Moisture transport and fixation in porous materials at high moisture levels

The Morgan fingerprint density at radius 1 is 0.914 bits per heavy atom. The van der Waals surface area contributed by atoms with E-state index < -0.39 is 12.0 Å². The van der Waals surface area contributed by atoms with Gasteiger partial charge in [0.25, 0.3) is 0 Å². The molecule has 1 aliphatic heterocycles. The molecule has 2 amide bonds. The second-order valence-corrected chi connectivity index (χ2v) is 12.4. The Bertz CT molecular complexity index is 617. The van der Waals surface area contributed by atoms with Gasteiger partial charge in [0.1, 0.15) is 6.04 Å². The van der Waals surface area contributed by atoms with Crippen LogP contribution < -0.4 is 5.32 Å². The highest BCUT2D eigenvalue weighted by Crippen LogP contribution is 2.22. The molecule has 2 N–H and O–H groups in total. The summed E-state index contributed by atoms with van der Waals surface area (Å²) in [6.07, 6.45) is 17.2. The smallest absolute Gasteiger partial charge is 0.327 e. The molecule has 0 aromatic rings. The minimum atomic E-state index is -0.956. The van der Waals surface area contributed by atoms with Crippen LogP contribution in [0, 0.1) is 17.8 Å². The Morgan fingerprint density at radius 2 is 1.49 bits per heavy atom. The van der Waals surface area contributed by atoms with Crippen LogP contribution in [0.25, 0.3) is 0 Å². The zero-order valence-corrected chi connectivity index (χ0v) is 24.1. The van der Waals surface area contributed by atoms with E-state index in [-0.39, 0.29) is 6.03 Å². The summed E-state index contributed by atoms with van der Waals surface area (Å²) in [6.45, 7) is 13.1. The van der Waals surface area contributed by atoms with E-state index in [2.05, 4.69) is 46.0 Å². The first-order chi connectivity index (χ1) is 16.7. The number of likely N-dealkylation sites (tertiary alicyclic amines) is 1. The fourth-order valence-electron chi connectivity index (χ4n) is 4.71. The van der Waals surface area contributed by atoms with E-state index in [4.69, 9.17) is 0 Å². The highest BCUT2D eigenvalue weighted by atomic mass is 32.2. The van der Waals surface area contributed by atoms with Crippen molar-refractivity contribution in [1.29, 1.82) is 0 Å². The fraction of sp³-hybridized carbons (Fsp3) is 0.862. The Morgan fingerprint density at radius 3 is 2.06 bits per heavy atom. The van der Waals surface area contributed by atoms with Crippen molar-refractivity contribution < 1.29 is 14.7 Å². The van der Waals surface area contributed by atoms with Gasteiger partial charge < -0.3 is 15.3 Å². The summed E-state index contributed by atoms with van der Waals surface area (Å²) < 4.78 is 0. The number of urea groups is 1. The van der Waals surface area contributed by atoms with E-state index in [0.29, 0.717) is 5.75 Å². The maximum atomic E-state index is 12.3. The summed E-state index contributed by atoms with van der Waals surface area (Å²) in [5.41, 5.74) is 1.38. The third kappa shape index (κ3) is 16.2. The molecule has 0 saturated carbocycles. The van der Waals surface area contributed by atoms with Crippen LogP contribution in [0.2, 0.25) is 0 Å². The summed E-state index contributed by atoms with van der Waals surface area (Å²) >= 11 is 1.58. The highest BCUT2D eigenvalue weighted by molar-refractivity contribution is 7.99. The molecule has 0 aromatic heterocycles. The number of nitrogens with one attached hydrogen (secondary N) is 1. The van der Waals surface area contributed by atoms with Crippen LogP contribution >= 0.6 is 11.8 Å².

Abstract: The work presented in this thesis focuses on developing methods of measuring moisture properties at high moisture levels. Paper I deal with a new method of measuring moisture diffusivity at high moisture levels. Papers II to IV present methods of measuring moisture storage capacity as well as results from such measurements. Paper V evaluates the use of thermal imaging to measure transient moisture profiles. Paper VI shows how the measured moisture properties can be used in calculations The contents of the six papers are as follows: This paper presents measured moisture diffusivities for several different porous building materials. The diffusivities were calculated from the relation between the water sorption coefficients and the initial water content. The method is based on Boltzmann transformation. Knowledge of moisture storage capacity over the hygroscopic range is essential when calculating the moisture content. Generally storage capacity is represented by water retention curves, in which suction is plotted against moisture content. The pressure plate and pressure membrane technique is often used to measure water retention curves. There are, however, various ways of carrying out such measurements. This paper compares two different methods of presaturating the specimens before testing, namely capillary and vacuum saturation. It also examines the effect of different beddings between the specimen and the ceramic plate. Sorption properties, i.e. information about how much water a porous material holds in different environments, are of interest in many applications. This paper reports on the use of four different methods to measure the sorption isotherm of sandstone. The first method involved equilibrating samples over saturated salt solutions. The second involved weighing small samples in a sorption balance as they were exposed to different relative humidity. The third method was the pressure membrane and pressure plate technique. In the fourth method a newly developed micro-calorimetric technique was used. Despite the differences in the methods, satisfactory agreement was found in the measured sorption isotherm. This paper presents measurements of the moisture storage capacity of several different porous building materials. The storage capacity was measured with a sorption balance in the hygroscopic range and with pressure plate and pressure membrane extractors in the superhygroscopic range. Moisture profiles reveal much about the moisture behavior of a material or combination of materials. One possible method of measuring these profiles is thermal imaging. This paper evaluates this technique on bricks with and without cement-lime mortar attached. Degradation of historical buildings and monuments is an increasing problem in most countries around the world. In order to take the correct measures to preserve the buildings, the process causing the degradation must be identified. One technique for excluding or identifying probable causes of damage to porous materials is demonstrated in this paper. The technique is based on moisture transport calculations and is exemplified using sedimentary calcareous sandstone. The calculations were made at very high moisture levels, both under and over capillary saturation.
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